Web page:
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Blog » Connecting Classwork to Workplace Success

Rebecca Johnson—For faculty who struggle with persuading career-minded students to devote time and intellectual energy to a general education course, R. Eric Landrum has devised a strategy.

Landrum, a professor of psychology at Boise State University, teaches a course called “Introduction to the Psychology Major.” This required course for prospective psychology majors orients them to the discipline and informs them about academic requirements, expectations, opportunities, and the like, providing the students with information and experiences that ensure “truth in advertising” if they decide to pursue a degree or career in psychology.

Early in his class, Landrum introduces students to the 2007 study by Phil Gardner at the Collegiate Employment Research Institute at Michigan State University: “Moving Up of Moving Out of the Company? Factors that Influence the Promoting or Firing of New College Hires.” In this study, Gardner updates the work conducted by faculty at Johnson and Wales University in the early 1990s that showed the behaviors and attitudes most likely to get a recent college grad disciplined or fired.

R. Eric Landreth's slide on factors influencing lack of success or job loss for new college grads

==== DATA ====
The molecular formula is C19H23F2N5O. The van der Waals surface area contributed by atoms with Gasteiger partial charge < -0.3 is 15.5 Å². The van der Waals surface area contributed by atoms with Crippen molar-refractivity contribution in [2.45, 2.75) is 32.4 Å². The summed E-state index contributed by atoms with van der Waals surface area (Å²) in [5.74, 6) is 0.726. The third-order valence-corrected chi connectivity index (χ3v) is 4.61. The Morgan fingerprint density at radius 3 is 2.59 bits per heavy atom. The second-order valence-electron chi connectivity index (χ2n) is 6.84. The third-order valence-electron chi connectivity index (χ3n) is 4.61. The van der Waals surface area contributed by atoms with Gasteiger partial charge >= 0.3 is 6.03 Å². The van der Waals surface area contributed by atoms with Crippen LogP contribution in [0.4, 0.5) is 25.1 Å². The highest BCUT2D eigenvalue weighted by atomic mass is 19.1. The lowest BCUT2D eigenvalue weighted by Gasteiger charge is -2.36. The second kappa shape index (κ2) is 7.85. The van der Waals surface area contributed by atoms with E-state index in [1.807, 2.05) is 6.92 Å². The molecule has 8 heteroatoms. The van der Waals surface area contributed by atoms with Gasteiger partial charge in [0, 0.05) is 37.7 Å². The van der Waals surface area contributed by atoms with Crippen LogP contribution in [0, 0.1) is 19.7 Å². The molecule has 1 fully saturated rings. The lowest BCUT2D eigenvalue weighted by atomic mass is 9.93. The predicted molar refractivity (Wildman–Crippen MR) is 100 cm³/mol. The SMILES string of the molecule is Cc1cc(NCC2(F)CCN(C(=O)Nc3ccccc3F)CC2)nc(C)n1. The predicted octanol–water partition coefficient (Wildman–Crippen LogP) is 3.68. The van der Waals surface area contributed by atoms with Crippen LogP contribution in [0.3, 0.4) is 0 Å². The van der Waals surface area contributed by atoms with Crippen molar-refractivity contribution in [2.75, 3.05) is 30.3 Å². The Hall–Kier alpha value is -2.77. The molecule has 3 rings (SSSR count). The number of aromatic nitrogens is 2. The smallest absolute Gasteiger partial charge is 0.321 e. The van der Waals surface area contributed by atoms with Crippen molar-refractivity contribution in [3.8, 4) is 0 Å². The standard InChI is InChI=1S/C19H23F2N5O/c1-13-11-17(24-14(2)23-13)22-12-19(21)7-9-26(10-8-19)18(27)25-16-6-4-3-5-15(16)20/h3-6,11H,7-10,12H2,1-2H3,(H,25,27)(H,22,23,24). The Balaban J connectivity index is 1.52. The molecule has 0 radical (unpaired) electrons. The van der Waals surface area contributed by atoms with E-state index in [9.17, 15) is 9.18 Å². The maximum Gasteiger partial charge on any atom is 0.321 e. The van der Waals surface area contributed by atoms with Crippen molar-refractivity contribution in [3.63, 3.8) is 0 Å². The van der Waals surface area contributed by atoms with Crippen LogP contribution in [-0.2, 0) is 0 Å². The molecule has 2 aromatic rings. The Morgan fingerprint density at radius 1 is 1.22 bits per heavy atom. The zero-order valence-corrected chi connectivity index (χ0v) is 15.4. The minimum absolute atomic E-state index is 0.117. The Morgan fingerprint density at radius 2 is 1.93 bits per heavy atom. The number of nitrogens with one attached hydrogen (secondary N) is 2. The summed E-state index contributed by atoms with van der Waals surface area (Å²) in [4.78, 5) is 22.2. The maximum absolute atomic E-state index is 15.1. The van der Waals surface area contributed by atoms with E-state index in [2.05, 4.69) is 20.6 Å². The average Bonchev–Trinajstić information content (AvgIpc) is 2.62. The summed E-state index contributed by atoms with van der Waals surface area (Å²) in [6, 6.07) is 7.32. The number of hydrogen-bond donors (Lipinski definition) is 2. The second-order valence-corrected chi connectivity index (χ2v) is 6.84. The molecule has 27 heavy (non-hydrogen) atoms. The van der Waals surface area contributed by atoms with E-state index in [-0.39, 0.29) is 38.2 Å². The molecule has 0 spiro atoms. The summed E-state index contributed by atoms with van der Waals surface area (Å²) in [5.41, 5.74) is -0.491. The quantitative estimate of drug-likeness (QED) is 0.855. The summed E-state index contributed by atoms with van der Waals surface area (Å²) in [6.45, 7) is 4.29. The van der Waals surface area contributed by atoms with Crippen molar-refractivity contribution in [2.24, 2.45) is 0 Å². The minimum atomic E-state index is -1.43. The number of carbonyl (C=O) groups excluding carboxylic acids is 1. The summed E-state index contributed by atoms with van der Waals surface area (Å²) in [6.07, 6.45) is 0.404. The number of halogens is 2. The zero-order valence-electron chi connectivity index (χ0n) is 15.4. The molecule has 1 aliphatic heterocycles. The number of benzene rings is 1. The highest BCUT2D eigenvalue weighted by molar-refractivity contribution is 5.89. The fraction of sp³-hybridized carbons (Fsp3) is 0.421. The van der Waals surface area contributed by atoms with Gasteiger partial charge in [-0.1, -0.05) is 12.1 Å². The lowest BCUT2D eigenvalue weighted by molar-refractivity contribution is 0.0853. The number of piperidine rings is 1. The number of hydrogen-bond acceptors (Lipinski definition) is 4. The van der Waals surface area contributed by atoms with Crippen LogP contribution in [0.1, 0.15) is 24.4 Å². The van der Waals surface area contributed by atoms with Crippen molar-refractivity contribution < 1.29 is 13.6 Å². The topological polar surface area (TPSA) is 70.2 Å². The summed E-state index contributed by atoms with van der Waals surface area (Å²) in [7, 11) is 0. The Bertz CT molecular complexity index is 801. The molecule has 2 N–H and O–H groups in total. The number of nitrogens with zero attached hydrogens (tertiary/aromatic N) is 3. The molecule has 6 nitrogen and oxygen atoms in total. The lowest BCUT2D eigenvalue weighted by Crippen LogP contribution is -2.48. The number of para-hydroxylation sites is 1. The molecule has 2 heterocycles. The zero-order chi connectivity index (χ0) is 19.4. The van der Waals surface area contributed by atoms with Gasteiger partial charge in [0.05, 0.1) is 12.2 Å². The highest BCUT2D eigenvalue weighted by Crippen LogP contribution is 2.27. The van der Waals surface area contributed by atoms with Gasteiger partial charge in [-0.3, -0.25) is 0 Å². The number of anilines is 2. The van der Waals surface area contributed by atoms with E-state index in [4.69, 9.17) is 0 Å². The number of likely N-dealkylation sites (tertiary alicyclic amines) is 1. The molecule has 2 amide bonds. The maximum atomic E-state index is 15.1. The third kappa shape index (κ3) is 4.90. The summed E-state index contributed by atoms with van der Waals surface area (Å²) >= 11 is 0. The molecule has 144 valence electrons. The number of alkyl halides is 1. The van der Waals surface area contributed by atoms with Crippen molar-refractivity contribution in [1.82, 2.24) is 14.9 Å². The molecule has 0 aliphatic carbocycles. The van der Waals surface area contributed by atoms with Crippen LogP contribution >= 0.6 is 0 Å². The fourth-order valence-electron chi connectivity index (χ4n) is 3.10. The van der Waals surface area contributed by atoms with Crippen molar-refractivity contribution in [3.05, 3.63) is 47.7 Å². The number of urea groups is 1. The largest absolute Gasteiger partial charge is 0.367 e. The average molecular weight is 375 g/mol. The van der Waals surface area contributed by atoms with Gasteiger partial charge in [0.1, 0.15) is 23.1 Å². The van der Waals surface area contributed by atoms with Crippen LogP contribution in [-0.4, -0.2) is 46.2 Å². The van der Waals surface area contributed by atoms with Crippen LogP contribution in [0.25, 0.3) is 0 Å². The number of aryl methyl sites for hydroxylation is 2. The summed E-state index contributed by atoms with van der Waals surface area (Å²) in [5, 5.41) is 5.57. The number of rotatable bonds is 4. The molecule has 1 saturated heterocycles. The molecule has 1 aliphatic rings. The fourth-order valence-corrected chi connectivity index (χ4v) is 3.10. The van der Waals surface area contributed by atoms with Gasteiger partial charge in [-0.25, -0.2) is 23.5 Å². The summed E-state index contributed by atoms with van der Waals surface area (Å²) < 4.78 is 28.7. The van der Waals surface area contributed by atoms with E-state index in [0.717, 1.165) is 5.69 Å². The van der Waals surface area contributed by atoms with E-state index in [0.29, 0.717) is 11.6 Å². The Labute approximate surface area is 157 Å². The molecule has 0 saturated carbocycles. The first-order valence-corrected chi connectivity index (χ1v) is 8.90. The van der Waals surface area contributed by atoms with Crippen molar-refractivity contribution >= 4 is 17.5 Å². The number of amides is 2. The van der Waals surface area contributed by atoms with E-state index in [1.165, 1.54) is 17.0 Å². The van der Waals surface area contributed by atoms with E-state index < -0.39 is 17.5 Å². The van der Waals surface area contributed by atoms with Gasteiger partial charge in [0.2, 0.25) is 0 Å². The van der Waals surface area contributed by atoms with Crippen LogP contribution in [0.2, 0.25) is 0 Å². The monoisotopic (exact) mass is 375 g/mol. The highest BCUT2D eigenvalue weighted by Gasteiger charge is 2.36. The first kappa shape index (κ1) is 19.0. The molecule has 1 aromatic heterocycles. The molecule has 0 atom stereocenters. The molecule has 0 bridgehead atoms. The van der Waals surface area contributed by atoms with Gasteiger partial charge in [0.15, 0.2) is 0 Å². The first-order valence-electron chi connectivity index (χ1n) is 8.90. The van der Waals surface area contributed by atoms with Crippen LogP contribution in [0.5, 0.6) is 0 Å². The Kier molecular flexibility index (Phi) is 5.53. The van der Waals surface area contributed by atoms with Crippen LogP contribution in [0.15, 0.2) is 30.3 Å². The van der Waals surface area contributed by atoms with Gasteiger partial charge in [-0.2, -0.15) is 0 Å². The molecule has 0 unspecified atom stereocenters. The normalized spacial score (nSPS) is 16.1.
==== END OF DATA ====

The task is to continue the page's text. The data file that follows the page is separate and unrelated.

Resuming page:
R. Eric Landrum uses this slide to encourage students to view their classroom activities as training for the workplace.

Even though the study was published in 2007, Landrum says that he still uses this slide to connect students’ academic behavior to workplace behavior, whether they continue in psychology or not. This slide is an effective motivator because it helps students realize that “by practicing what not to do now (display a lack of attention to detail, be late for work, misuse technology, etc.), they are practicing how to keep their first job later.”

The message that resonates with many of Landrum’s students is that even writing a paper in APA format can become training for the workplace. “For item 3, failure to follow instructions, I tell them that by practicing the tedious details of APA format in psychology, they are practicing attention to detail. So although many students will not use APA format after they graduate, they will need to possess that skill to be able to follow instructions and pay attention to details.”


Gardner, P. (2007). Moving up or moving out of the company? Factors that promote the promoting or firing of new college hires. Research brief retrieved from College Employment Research Institute, Michigan State University.


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